Alexei Navalny and Leonid Volkov speaking with representatives from the National Liberation Movement on July 17, 2015.
Photo: Cyril Kuhmar / Kommersant

The extensive court decision database RosPravosudiye considers Article 144 case law precedents to be technically faulty in general. The database refers users to a page of decisions listing more coherent criminal offenses, such as disorderly conduct and the purchasing of narcotics. 

In 2011, there was an attempt to indict musician Valery Meladze using Article 144. On his way from a social event, Meladze assaulted a photojournalist from Komsomolskaya Pravda for attempting to photograph him. Although the press made much of the issue, the case never reached court. 

Still earlier in 2009, three people hindering cameramen from filming a road accident in the Krasnodar region received fines and community service. During the case, defense lawyers demanded the incident be reclassified under a more intelligible charge, such as battery.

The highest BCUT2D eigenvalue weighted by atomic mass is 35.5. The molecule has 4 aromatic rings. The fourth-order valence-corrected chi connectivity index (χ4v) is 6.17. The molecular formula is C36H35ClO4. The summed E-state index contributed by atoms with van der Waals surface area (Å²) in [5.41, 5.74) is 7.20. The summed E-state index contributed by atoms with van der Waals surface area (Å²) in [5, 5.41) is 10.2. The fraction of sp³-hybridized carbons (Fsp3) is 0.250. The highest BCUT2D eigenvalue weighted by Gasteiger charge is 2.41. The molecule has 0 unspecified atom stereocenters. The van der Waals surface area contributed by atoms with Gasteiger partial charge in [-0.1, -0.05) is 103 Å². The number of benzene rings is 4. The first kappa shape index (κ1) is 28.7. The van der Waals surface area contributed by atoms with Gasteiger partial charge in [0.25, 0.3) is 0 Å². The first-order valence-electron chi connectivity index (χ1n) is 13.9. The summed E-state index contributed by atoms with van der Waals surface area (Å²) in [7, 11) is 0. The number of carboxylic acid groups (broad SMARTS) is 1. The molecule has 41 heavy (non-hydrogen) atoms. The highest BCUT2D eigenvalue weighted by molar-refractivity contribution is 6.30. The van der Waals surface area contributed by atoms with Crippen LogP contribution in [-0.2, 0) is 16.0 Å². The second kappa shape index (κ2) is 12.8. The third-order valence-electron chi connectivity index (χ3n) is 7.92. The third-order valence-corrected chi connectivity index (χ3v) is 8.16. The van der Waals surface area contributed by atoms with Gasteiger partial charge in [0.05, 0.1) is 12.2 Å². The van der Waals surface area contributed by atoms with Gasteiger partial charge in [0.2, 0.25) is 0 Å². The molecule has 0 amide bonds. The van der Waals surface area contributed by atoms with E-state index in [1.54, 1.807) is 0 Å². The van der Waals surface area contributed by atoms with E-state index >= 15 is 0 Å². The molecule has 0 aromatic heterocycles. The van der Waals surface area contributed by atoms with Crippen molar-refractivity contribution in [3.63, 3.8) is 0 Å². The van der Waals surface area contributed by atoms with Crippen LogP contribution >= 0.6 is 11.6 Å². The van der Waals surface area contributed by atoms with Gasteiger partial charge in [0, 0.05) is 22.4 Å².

In December 2014, the Russian Investigative Committee opened a case against Ukrainian Security Service Head Valentyn Nalyvaichenko, for obstructing the work of the TV channels Zvezda and (again) LifeNews. This is hardly shocking, however, as there are few high-ranking Ukrainian officials—especially in the security forces—against whom Russia's Investigative Committee has not launched criminal cases. Even on this long list of charges, Article 144 is not among the main indictments.

On the morning of October 19, Volkov received a bill of indictment from the Novosibirsk District Attorney. “It's 74 pages,” he told Meduza. “This is nothing unusual. Allegedly, the crime has already been proved. There are testimonies from around 20 witnesses. That's practically everyone who was in our headquarters' courtyard, when it all happened. Then again, this assumes that the testimonies from the NOD members are reliable and trustworthy. Testimonies from our own staff members are recognized as contradictory and indicate that I'm not liable. It's all the same as usual.”